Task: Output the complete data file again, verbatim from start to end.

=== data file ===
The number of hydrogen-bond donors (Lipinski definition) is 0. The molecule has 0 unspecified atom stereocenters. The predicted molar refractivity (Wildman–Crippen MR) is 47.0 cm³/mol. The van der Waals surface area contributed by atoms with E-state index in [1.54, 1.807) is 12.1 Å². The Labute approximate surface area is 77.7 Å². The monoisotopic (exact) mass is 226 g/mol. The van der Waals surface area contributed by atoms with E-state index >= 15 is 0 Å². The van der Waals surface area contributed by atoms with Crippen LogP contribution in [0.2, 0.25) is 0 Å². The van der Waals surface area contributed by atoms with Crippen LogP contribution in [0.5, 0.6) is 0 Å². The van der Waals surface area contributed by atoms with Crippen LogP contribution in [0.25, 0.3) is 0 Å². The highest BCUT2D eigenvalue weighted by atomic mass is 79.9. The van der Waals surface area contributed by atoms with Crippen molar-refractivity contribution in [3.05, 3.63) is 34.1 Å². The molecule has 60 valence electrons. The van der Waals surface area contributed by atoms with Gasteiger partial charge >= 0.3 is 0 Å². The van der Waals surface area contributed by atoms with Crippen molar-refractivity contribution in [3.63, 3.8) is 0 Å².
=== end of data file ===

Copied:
The number of hydrogen-bond donors (Lipinski definition) is 0. The molecule has 0 unspecified atom stereocenters. The predicted molar refractivity (Wildman–Crippen MR) is 47.0 cm³/mol. The van der Waals surface area contributed by atoms with E-state index in [1.54, 1.807) is 12.1 Å². The Labute approximate surface area is 77.7 Å². The monoisotopic (exact) mass is 226 g/mol. The van der Waals surface area contributed by atoms with E-state index >= 15 is 0 Å². The van der Waals surface area contributed by atoms with Crippen LogP contribution in [0.2, 0.25) is 0 Å². The van der Waals surface area contributed by atoms with Crippen LogP contribution in [0.5, 0.6) is 0 Å². The van der Waals surface area contributed by atoms with Crippen LogP contribution in [0.25, 0.3) is 0 Å². The highest BCUT2D eigenvalue weighted by atomic mass is 79.9. The van der Waals surface area contributed by atoms with Crippen molar-refractivity contribution in [3.05, 3.63) is 34.1 Å². The molecule has 60 valence electrons. The van der Waals surface area contributed by atoms with Gasteiger partial charge >= 0.3 is 0 Å². The van der Waals surface area contributed by atoms with Crippen molar-refractivity contribution in [3.63, 3.8) is 0 Å².